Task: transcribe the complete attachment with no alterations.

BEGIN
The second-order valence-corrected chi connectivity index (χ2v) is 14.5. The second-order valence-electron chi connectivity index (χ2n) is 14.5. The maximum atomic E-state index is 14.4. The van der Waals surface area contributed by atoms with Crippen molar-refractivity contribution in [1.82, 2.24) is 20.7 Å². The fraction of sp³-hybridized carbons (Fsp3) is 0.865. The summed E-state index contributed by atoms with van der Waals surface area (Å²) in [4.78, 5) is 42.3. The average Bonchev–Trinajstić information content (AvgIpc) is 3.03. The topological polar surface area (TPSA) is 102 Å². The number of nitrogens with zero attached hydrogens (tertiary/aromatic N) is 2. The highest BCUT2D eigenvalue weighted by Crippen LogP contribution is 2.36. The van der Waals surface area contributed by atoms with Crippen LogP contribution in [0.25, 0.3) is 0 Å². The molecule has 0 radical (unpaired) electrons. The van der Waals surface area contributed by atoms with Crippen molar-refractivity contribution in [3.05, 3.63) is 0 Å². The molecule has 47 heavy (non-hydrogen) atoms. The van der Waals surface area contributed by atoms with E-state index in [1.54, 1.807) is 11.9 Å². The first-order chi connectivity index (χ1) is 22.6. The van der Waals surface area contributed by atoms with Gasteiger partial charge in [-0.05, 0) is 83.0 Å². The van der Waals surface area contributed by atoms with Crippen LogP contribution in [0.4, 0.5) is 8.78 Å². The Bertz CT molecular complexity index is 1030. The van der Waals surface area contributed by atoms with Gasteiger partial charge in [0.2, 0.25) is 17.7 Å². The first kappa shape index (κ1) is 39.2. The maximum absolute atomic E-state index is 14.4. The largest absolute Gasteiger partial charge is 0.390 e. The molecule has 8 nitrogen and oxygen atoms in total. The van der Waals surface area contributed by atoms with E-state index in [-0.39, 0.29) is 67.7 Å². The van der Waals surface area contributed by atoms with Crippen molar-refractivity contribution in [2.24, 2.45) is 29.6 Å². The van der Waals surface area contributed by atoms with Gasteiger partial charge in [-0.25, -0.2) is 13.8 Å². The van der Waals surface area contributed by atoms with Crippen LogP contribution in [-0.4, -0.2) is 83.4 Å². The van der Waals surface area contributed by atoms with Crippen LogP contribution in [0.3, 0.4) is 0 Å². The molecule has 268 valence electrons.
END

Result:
The second-order valence-corrected chi connectivity index (χ2v) is 14.5. The second-order valence-electron chi connectivity index (χ2n) is 14.5. The maximum atomic E-state index is 14.4. The van der Waals surface area contributed by atoms with Crippen molar-refractivity contribution in [1.82, 2.24) is 20.7 Å². The fraction of sp³-hybridized carbons (Fsp3) is 0.865. The summed E-state index contributed by atoms with van der Waals surface area (Å²) in [4.78, 5) is 42.3. The average Bonchev–Trinajstić information content (AvgIpc) is 3.03. The topological polar surface area (TPSA) is 102 Å². The number of nitrogens with zero attached hydrogens (tertiary/aromatic N) is 2. The highest BCUT2D eigenvalue weighted by Crippen LogP contribution is 2.36. The van der Waals surface area contributed by atoms with Crippen LogP contribution in [0.25, 0.3) is 0 Å². The molecule has 0 radical (unpaired) electrons. The van der Waals surface area contributed by atoms with Crippen molar-refractivity contribution in [3.05, 3.63) is 0 Å². The molecule has 47 heavy (non-hydrogen) atoms. The van der Waals surface area contributed by atoms with E-state index in [1.54, 1.807) is 11.9 Å². The first-order chi connectivity index (χ1) is 22.6. The van der Waals surface area contributed by atoms with Gasteiger partial charge in [-0.05, 0) is 83.0 Å². The van der Waals surface area contributed by atoms with Crippen LogP contribution in [0.4, 0.5) is 8.78 Å². The Bertz CT molecular complexity index is 1030. The van der Waals surface area contributed by atoms with Gasteiger partial charge in [0.2, 0.25) is 17.7 Å². The first kappa shape index (κ1) is 39.2. The maximum absolute atomic E-state index is 14.4. The largest absolute Gasteiger partial charge is 0.390 e. The molecule has 8 nitrogen and oxygen atoms in total. The van der Waals surface area contributed by atoms with E-state index in [-0.39, 0.29) is 67.7 Å². The van der Waals surface area contributed by atoms with Crippen molar-refractivity contribution in [2.24, 2.45) is 29.6 Å². The van der Waals surface area contributed by atoms with Gasteiger partial charge in [-0.25, -0.2) is 13.8 Å². The van der Waals surface area contributed by atoms with Crippen LogP contribution in [-0.4, -0.2) is 83.4 Å². The van der Waals surface area contributed by atoms with Crippen LogP contribution in [0.3, 0.4) is 0 Å². The molecule has 268 valence electrons.